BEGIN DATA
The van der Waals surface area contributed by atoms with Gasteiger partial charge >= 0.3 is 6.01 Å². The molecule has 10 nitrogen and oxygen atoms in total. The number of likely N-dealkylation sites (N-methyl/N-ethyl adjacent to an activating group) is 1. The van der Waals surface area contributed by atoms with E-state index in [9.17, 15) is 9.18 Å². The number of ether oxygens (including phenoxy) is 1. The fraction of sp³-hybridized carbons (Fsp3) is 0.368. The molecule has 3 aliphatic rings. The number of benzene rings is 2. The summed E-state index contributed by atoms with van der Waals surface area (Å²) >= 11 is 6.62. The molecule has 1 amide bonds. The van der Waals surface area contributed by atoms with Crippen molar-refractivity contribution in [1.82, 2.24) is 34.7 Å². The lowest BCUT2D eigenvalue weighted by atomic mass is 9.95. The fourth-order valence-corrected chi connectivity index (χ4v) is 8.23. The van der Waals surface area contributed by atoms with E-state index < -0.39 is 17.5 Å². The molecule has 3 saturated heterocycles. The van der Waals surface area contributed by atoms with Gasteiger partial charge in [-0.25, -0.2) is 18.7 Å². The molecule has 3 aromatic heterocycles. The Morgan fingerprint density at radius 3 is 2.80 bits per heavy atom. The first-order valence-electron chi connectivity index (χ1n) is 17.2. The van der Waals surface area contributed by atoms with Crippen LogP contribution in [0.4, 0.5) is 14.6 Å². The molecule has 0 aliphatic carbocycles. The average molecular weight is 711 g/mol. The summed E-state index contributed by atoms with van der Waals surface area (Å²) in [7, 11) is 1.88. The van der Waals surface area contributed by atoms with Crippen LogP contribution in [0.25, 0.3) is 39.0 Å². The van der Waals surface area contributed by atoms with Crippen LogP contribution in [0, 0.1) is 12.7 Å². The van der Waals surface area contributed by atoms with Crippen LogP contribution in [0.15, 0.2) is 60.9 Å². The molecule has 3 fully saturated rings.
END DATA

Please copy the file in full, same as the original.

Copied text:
The van der Waals surface area contributed by atoms with Gasteiger partial charge >= 0.3 is 6.01 Å². The molecule has 10 nitrogen and oxygen atoms in total. The number of likely N-dealkylation sites (N-methyl/N-ethyl adjacent to an activating group) is 1. The van der Waals surface area contributed by atoms with E-state index in [9.17, 15) is 9.18 Å². The number of ether oxygens (including phenoxy) is 1. The fraction of sp³-hybridized carbons (Fsp3) is 0.368. The molecule has 3 aliphatic rings. The number of benzene rings is 2. The summed E-state index contributed by atoms with van der Waals surface area (Å²) >= 11 is 6.62. The molecule has 1 amide bonds. The van der Waals surface area contributed by atoms with Crippen molar-refractivity contribution in [1.82, 2.24) is 34.7 Å². The lowest BCUT2D eigenvalue weighted by atomic mass is 9.95. The fourth-order valence-corrected chi connectivity index (χ4v) is 8.23. The van der Waals surface area contributed by atoms with E-state index < -0.39 is 17.5 Å². The molecule has 3 saturated heterocycles. The van der Waals surface area contributed by atoms with Gasteiger partial charge in [-0.25, -0.2) is 18.7 Å². The molecule has 3 aromatic heterocycles. The Morgan fingerprint density at radius 3 is 2.80 bits per heavy atom. The first-order valence-electron chi connectivity index (χ1n) is 17.2. The van der Waals surface area contributed by atoms with Crippen LogP contribution in [0.4, 0.5) is 14.6 Å². The molecule has 0 aliphatic carbocycles. The average molecular weight is 711 g/mol. The summed E-state index contributed by atoms with van der Waals surface area (Å²) in [7, 11) is 1.88. The van der Waals surface area contributed by atoms with Crippen LogP contribution in [0.25, 0.3) is 39.0 Å². The van der Waals surface area contributed by atoms with Crippen LogP contribution in [0, 0.1) is 12.7 Å². The van der Waals surface area contributed by atoms with Crippen LogP contribution in [0.15, 0.2) is 60.9 Å². The molecule has 3 fully saturated rings.